Lisa Damour of the New York Times wrote, “Every so often a game comes along that conquers the hearts, minds, and thumbs of gamers everywhere. Fortnite: Battle Royale is the latest victor in this category.” The notion that this game has the ability to capture hearts and minds is what most intrigues and concerns me.
Fortnite is an online video game developed by Epic Games that was first released in 2017. The game can be played on a variety of platforms: computers, mobile phones, tablets, and gaming consoles. It’s is a competitive shooter-survival game for up to four players to fight off zombie-like creatures and defend objects with fortifications that can be built during the game. Since September 2017, it has amassed more than 125 million active players and made more than $1.2 billion for its developer, Epic Games.
As I consider the recent Fortnite phenomenon, I can’t help but wonder if we’re truly aware of the increasing number of digital distractions vying for our time and attention? Are we—Christians in 2019—in danger of what Neil Postman refers to as “amusing ourselves to death”?
I’m not here to condemn Fortnite or cast judgment on parents who let their kids play it (or play it themselves). I want to raise imperative questions regarding distractions and obstacles to Great Commission work in the digital age. Questions like,
- are our minds and affections more concerned with fictitious battles than we are with spiritual battles (2 Cor. 4:4)?
- are we so distracted by virtual reality that we lose sight of eternal reality (2 Thess. 1:8-9)?
These questions and others like them, as sensitive as they can be, are timely and important for us to consider as we remember the call of Christ and our mission to make disciples of all nations.
Since the inception of the information age in the 1970s, the church has continually faced new digital distractions. Television, computers, gaming systems, and mobile devices have changed the way we live. While there is much good to be celebrated with new technological developments, the church must also recognize the ever-present reality that these devices are constantly vying for our attention and affections. Therefore, the church must be vigilant in the fight against temptations and distractions that come with every new technological fad.
“The church must be vigilant in the fight against temptations and distractions that come with every new technological fad.”
I’ve been convicted by my tendency toward captivation with my iPhone. The urge to check email and constantly consume information can be a hindrance to me caring for my wife, shepherding my children, and fulfilling my role as an ambassador of the gospel. Yet, I know that these types of distractions aren’t unique to me. These kind of technological distractions are attracting the attention of Christians all over the world.
If we’re not careful, Fortnite, the iPhone, gaming systems, TVs, and computers—none of them inherently immoral—can become instruments of idolatry. These devices offer instant self-gratification and oftentimes serve as an escape from the real world.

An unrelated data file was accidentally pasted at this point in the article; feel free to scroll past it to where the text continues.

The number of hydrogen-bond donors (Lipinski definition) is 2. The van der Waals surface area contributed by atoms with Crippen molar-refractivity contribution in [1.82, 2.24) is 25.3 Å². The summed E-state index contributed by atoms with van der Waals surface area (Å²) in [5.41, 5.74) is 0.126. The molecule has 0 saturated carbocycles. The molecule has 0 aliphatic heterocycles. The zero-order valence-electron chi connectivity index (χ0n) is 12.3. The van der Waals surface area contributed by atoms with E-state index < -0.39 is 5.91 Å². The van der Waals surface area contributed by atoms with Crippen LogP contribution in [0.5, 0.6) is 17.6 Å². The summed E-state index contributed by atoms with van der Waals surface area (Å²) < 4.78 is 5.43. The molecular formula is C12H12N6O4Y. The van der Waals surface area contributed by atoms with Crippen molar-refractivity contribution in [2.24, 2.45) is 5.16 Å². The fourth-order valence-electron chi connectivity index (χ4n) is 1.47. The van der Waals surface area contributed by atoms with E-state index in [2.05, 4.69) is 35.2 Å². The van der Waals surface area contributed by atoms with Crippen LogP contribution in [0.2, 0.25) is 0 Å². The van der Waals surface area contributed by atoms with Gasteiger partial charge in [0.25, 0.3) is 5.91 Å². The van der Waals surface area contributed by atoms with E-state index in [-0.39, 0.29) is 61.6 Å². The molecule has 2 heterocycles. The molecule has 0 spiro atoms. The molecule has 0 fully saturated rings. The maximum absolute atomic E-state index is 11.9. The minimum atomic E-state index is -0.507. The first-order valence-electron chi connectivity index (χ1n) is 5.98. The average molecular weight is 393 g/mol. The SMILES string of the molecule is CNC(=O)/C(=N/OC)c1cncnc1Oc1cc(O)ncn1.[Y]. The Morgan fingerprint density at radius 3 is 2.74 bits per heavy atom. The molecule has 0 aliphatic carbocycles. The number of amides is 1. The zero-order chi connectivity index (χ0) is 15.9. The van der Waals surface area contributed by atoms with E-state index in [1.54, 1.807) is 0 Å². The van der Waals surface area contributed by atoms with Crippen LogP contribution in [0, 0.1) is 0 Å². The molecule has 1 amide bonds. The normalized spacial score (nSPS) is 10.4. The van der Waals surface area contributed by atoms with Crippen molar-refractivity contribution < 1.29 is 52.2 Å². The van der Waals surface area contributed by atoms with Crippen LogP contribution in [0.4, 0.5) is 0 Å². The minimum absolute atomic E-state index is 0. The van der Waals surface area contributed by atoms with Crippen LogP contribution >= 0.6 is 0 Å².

So how should Christians respond to these increasing reality of digital distractions in our lives? I want to call us all to prioritize people, invest in future generations, and ultimately present a more compelling story (even more compelling than Fortnite).
The Great Commission call of Christ was to go and make disciples of all nations. Discipleship requires person-to-person interaction. And—lets be real for a minute—our digital friends on social media can never compete with our real flesh-and-blood relationships.
“Living on mission means more than merely being with people, but not less than that.”
We who have been redeemed by Christ are called to be in the people business. We must prioritize face-to-face time with actual people and ensure that we’re not spending more time staring at a screen than we’re conversing and engaging with real people.
Living on mission means more than merely being with people, but not less than that.
Invest in Younger Generations
In recent years psychologists have become more aware of the dangers associated with access to technology among iGen (those who Jean Twenge says were born between 1995–2012). The troubling reality is that, in many ways, we’re losing this younger generation to technological devices.
The opportunity has never been greater and the time more urgent for Christian adults to invest in younger generations. Parents and older saints in the faith, let’s not lose our children to digital distractions (see Tony Reinke’s “12 Tips for Parenting in Digital Age”).
Let’s spend quality face-to-face time with children and youth, investing in their development and maturation as men and women of God.
Present a More Compelling Story
The next Adoniram Judson, George Liele, or Lottie Moon may be an elementary-aged boy or girl in your church who is currently obsessed with Fortnite. The story, the battle, and the overall goal of Fortnite is endlessly interesting and intriguing to them.
But what if you were able to share, show, and teach that boy or girl an even more compelling story? What if you were able to help them see the role they might be able to play in God’s redemptive story? What if they truly understood the reality of the eternal battle that is raging between the god of this age and the God of the world? What if they began to pray for and give their lives to the ultimate goal of seeing people redeemed and reconciled to God through the atoning work of Christ on the cross?
It is that story, that battle, and that goal that are worth giving our lives for until our King returns.
Paul Akin is the team leader of assessment and deployment at the IMB. He can be found on Twitter @PAkin33.